Thu 16 Jun 2011
The big old daddies of the IT industry are going after the new companies.
The old ones have nothing new to innovate. Thy are too comfortable in their zone to make the big bold moves. These companies are eventually going to get extinct and are only resting on their past laurels. They are utilising their patent portfolios to make money and stop other companies from innovating.
HTC is paying $5 for every Android phone to
If you don’t believe me they are going to be extinct? Do your maths. If you bought Microsoft stock 10 years back for $60, today it would be worth US$28. You would have lost more than 50 percent of your value in 10 years. This is for a company that controls the software on 90 percent of the computers.
Now Google is buying patents, not because they need them. But to have a defensive patent portfolio. You see in the tech industry the big 800 pound gorillas never get sued by other gorillas because they have a patent portfolio.
The tech world has recently seen an explosion in patent litigation, often involving low-quality software patents, which threatens to stifle innovation. Some of these lawsuits have been filed by people or companies that have never actually created anything; others are motivated by a desire to block competing products or profit from the success of a rival’s new technology. The patent system should reward those who create the most useful innovations for society, not those who stake bogus claims or file dubious lawsuits. It’s for these reasons that Google has long argued in favor of real patent reform, which we believe will benefit users and the U.S. economy as a whole.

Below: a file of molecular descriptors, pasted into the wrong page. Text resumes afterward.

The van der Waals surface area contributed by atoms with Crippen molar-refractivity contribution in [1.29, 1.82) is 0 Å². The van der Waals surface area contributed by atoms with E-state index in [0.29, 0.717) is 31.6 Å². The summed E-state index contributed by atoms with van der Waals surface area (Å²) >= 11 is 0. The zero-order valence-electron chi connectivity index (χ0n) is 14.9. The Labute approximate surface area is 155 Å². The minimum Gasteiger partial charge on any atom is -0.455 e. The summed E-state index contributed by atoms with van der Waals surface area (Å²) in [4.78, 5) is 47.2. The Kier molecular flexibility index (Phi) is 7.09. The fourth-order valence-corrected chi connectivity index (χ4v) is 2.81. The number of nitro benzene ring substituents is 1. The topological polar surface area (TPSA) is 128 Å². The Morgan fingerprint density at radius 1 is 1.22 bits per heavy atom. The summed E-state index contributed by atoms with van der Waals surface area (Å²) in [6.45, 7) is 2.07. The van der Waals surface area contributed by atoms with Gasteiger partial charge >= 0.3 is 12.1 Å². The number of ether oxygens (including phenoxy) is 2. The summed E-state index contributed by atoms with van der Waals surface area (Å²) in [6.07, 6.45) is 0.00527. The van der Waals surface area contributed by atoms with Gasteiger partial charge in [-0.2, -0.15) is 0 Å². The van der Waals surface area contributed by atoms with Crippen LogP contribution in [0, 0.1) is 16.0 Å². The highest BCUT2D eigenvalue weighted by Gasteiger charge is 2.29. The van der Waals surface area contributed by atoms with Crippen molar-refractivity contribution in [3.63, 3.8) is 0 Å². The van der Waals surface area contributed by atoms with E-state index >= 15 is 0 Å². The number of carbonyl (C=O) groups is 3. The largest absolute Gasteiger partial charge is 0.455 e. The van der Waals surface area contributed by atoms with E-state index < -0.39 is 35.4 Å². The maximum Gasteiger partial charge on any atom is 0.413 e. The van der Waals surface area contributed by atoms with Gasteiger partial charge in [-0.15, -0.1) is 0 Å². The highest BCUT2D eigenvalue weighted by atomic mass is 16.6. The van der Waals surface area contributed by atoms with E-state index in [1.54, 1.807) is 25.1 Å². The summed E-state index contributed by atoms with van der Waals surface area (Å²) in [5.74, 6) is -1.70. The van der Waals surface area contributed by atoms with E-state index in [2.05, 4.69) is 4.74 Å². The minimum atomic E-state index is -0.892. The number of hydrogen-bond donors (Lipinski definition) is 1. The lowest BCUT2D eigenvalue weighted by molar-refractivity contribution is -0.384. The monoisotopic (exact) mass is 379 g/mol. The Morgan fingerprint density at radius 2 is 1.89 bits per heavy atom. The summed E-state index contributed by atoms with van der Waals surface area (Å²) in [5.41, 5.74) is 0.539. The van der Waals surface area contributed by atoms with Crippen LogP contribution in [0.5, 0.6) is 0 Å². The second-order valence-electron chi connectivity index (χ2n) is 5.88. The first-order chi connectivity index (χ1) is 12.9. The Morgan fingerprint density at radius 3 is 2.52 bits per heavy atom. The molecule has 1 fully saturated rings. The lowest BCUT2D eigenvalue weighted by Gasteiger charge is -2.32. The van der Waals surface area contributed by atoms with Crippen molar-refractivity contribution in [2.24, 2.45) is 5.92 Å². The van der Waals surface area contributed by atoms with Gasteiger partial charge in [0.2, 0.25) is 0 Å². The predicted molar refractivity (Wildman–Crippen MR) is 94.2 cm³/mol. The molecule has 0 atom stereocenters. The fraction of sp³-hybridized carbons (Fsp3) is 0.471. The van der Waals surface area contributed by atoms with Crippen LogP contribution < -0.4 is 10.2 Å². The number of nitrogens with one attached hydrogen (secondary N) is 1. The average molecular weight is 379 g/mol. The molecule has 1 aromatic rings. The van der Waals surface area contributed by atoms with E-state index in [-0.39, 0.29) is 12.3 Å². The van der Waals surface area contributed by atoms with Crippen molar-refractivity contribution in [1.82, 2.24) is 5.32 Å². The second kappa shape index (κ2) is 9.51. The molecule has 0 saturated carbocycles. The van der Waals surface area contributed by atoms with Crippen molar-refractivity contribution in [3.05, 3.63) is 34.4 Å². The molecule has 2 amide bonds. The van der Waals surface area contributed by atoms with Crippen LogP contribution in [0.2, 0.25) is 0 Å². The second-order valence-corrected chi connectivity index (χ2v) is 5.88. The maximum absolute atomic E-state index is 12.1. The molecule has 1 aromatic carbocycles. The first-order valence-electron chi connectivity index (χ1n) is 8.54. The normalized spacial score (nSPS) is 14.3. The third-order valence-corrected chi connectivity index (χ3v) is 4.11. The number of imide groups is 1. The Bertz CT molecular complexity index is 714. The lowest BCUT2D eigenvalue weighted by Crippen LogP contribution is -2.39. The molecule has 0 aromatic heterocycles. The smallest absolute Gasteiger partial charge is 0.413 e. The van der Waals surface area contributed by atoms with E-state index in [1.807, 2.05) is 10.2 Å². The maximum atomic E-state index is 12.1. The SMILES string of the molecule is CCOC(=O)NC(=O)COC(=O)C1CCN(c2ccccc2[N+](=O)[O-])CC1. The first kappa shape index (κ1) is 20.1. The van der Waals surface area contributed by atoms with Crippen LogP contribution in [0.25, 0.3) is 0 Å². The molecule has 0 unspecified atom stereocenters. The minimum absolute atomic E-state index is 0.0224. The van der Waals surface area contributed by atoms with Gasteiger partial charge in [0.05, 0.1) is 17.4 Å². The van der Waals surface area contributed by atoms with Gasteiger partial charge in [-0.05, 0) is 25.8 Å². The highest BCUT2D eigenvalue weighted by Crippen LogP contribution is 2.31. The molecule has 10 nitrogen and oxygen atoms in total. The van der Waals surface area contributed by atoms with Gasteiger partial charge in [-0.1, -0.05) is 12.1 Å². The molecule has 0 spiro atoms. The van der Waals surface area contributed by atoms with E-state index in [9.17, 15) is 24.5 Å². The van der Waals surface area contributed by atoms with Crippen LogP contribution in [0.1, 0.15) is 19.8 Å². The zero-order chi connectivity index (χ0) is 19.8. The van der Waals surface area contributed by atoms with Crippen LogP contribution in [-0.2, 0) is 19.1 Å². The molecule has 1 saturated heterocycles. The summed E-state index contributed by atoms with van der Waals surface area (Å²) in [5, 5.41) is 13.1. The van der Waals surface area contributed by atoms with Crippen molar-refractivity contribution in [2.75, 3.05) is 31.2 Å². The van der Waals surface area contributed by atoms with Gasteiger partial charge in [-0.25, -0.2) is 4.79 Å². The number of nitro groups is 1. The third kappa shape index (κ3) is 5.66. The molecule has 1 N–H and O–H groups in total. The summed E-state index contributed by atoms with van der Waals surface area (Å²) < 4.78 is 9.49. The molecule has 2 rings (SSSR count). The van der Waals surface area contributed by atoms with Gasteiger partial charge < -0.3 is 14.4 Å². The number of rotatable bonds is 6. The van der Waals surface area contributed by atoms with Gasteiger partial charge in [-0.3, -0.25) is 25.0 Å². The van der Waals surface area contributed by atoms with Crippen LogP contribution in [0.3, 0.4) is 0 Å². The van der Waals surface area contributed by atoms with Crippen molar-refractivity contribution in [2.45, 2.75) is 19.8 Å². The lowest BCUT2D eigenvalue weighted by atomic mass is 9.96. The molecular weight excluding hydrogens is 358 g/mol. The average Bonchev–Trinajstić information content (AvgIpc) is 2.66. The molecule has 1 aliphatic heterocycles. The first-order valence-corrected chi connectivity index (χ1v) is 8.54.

Google wants to purchase patents from Nortel Network, a company now gone bankrupt (you cant live on patents for too long you see). Microsoft has a license from Nortel Network and fears Google may cancel their license.
Microsoft, which claims a “worldwide, perpetual, royalty-free license to all of Nortel’s patents” following a 2006 deal, said in a filing with a Delaware bankruptcy court that existing agreements should be transferred to any new owner of the intellectual property, which spans many fields.
Google has bid $900 million to buy more than 6,000 patents and patents applications belonging to Nortel, a once mighty Canadian network equipment maker that filed for bankruptcy protection in January 2009.
I mean, let’s be consistent here: if you want to abuse the patent system, expect to be on the receiving end of similar abuse. On the other hand, rather more laudably, why not stop abusing, in which case you can take the moral high ground when others start abusing the system to attack you?
Its high time we replace the patent system with open source and let the innovation happen again.